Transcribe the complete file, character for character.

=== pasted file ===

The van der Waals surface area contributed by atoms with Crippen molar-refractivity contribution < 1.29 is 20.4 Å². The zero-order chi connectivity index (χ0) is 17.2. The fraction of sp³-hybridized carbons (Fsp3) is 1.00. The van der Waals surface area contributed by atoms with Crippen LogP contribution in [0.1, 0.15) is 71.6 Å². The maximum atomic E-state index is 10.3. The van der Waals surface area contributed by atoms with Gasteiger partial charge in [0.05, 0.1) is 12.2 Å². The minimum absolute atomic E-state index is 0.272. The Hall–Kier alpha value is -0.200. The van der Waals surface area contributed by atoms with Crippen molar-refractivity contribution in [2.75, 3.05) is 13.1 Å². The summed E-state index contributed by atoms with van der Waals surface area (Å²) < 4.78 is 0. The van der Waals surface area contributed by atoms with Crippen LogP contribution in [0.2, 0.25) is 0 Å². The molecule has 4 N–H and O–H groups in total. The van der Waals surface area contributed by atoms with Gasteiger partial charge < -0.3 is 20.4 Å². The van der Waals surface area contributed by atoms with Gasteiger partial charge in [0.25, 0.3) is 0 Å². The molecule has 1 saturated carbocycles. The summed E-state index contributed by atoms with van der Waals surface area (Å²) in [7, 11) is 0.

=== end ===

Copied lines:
The van der Waals surface area contributed by atoms with Crippen molar-refractivity contribution < 1.29 is 20.4 Å². The zero-order chi connectivity index (χ0) is 17.2. The fraction of sp³-hybridized carbons (Fsp3) is 1.00. The van der Waals surface area contributed by atoms with Crippen LogP contribution in [0.1, 0.15) is 71.6 Å². The maximum atomic E-state index is 10.3. The van der Waals surface area contributed by atoms with Gasteiger partial charge in [0.05, 0.1) is 12.2 Å². The minimum absolute atomic E-state index is 0.272. The Hall–Kier alpha value is -0.200. The van der Waals surface area contributed by atoms with Crippen molar-refractivity contribution in [2.75, 3.05) is 13.1 Å². The summed E-state index contributed by atoms with van der Waals surface area (Å²) < 4.78 is 0. The van der Waals surface area contributed by atoms with Crippen LogP contribution in [0.2, 0.25) is 0 Å². The molecule has 4 N–H and O–H groups in total. The van der Waals surface area contributed by atoms with Gasteiger partial charge < -0.3 is 20.4 Å². The van der Waals surface area contributed by atoms with Gasteiger partial charge in [0.25, 0.3) is 0 Å². The molecule has 1 saturated carbocycles. The summed E-state index contributed by atoms with van der Waals surface area (Å²) in [7, 11) is 0.